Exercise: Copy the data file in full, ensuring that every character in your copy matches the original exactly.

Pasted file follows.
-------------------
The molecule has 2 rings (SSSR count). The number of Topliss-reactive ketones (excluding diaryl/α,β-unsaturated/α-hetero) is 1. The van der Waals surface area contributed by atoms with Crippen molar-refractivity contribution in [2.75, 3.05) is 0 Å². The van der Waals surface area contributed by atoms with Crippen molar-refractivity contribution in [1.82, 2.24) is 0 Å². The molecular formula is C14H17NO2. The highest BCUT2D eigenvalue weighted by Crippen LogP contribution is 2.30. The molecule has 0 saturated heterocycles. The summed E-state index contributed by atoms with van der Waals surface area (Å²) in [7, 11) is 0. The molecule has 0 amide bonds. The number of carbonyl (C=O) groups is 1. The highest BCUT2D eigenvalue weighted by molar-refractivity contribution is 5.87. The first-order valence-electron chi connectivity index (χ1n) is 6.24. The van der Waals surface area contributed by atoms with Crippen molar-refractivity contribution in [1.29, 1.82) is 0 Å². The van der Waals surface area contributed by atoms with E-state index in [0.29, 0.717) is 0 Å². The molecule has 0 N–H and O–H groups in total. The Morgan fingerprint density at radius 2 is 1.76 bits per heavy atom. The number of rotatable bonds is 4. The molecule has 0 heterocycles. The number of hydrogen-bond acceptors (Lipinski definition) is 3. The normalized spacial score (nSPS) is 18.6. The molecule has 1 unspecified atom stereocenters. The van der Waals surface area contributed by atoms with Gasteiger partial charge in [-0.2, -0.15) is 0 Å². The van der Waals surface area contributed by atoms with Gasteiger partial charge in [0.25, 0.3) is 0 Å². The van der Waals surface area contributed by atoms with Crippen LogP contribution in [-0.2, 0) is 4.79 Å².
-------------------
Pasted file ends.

The molecule has 2 rings (SSSR count). The number of Topliss-reactive ketones (excluding diaryl/α,β-unsaturated/α-hetero) is 1. The van der Waals surface area contributed by atoms with Crippen molar-refractivity contribution in [2.75, 3.05) is 0 Å². The van der Waals surface area contributed by atoms with Crippen molar-refractivity contribution in [1.82, 2.24) is 0 Å². The molecular formula is C14H17NO2. The highest BCUT2D eigenvalue weighted by Crippen LogP contribution is 2.30. The molecule has 0 saturated heterocycles. The summed E-state index contributed by atoms with van der Waals surface area (Å²) in [7, 11) is 0. The molecule has 0 amide bonds. The number of carbonyl (C=O) groups is 1. The highest BCUT2D eigenvalue weighted by molar-refractivity contribution is 5.87. The first-order valence-electron chi connectivity index (χ1n) is 6.24. The van der Waals surface area contributed by atoms with Crippen molar-refractivity contribution in [1.29, 1.82) is 0 Å². The van der Waals surface area contributed by atoms with E-state index in [0.29, 0.717) is 0 Å². The molecule has 0 N–H and O–H groups in total. The Morgan fingerprint density at radius 2 is 1.76 bits per heavy atom. The number of rotatable bonds is 4. The molecule has 0 heterocycles. The number of hydrogen-bond acceptors (Lipinski definition) is 3. The normalized spacial score (nSPS) is 18.6. The molecule has 1 unspecified atom stereocenters. The van der Waals surface area contributed by atoms with Gasteiger partial charge in [-0.2, -0.15) is 0 Å². The van der Waals surface area contributed by atoms with Gasteiger partial charge in [0.25, 0.3) is 0 Å². The van der Waals surface area contributed by atoms with Crippen LogP contribution in [-0.2, 0) is 4.79 Å².